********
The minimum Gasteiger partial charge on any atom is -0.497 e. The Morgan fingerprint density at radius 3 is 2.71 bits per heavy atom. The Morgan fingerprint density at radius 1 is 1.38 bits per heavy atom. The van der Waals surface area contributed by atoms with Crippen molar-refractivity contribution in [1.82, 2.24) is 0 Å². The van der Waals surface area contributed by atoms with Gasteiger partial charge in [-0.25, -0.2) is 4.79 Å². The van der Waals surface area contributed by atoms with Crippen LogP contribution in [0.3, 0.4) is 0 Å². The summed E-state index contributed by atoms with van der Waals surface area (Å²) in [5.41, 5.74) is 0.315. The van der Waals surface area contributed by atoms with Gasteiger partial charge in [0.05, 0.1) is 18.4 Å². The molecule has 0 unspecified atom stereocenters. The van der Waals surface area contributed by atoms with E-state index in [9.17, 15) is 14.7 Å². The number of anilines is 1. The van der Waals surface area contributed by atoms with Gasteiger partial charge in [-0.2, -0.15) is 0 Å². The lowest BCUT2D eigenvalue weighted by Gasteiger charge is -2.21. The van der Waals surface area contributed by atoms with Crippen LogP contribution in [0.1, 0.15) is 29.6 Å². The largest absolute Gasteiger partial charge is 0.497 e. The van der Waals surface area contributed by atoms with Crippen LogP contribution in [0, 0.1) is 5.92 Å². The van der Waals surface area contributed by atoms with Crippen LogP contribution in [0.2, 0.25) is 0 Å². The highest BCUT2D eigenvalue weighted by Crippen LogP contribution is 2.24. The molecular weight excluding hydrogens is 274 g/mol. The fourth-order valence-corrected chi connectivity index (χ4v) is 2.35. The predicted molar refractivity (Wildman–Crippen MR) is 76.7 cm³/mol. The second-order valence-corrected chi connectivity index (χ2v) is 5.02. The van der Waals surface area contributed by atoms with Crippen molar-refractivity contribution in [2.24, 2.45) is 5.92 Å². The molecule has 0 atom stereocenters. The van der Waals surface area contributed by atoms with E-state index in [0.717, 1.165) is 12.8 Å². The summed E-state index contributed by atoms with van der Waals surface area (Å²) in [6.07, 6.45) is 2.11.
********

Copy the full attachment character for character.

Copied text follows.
The minimum Gasteiger partial charge on any atom is -0.497 e. The Morgan fingerprint density at radius 3 is 2.71 bits per heavy atom. The Morgan fingerprint density at radius 1 is 1.38 bits per heavy atom. The van der Waals surface area contributed by atoms with Crippen molar-refractivity contribution in [1.82, 2.24) is 0 Å². The van der Waals surface area contributed by atoms with Gasteiger partial charge in [-0.25, -0.2) is 4.79 Å². The van der Waals surface area contributed by atoms with Crippen LogP contribution in [0.3, 0.4) is 0 Å². The summed E-state index contributed by atoms with van der Waals surface area (Å²) in [5.41, 5.74) is 0.315. The van der Waals surface area contributed by atoms with Gasteiger partial charge in [0.05, 0.1) is 18.4 Å². The molecule has 0 unspecified atom stereocenters. The van der Waals surface area contributed by atoms with E-state index in [9.17, 15) is 14.7 Å². The number of anilines is 1. The van der Waals surface area contributed by atoms with Gasteiger partial charge in [-0.2, -0.15) is 0 Å². The lowest BCUT2D eigenvalue weighted by Gasteiger charge is -2.21. The van der Waals surface area contributed by atoms with Crippen LogP contribution in [0.1, 0.15) is 29.6 Å². The largest absolute Gasteiger partial charge is 0.497 e. The van der Waals surface area contributed by atoms with Crippen LogP contribution in [0, 0.1) is 5.92 Å². The van der Waals surface area contributed by atoms with Crippen LogP contribution in [0.2, 0.25) is 0 Å². The highest BCUT2D eigenvalue weighted by Crippen LogP contribution is 2.24. The molecular weight excluding hydrogens is 274 g/mol. The fourth-order valence-corrected chi connectivity index (χ4v) is 2.35. The predicted molar refractivity (Wildman–Crippen MR) is 76.7 cm³/mol. The second-order valence-corrected chi connectivity index (χ2v) is 5.02. The van der Waals surface area contributed by atoms with Crippen molar-refractivity contribution in [2.24, 2.45) is 5.92 Å². The molecule has 0 atom stereocenters. The van der Waals surface area contributed by atoms with E-state index in [0.717, 1.165) is 12.8 Å². The summed E-state index contributed by atoms with van der Waals surface area (Å²) in [6.07, 6.45) is 2.11.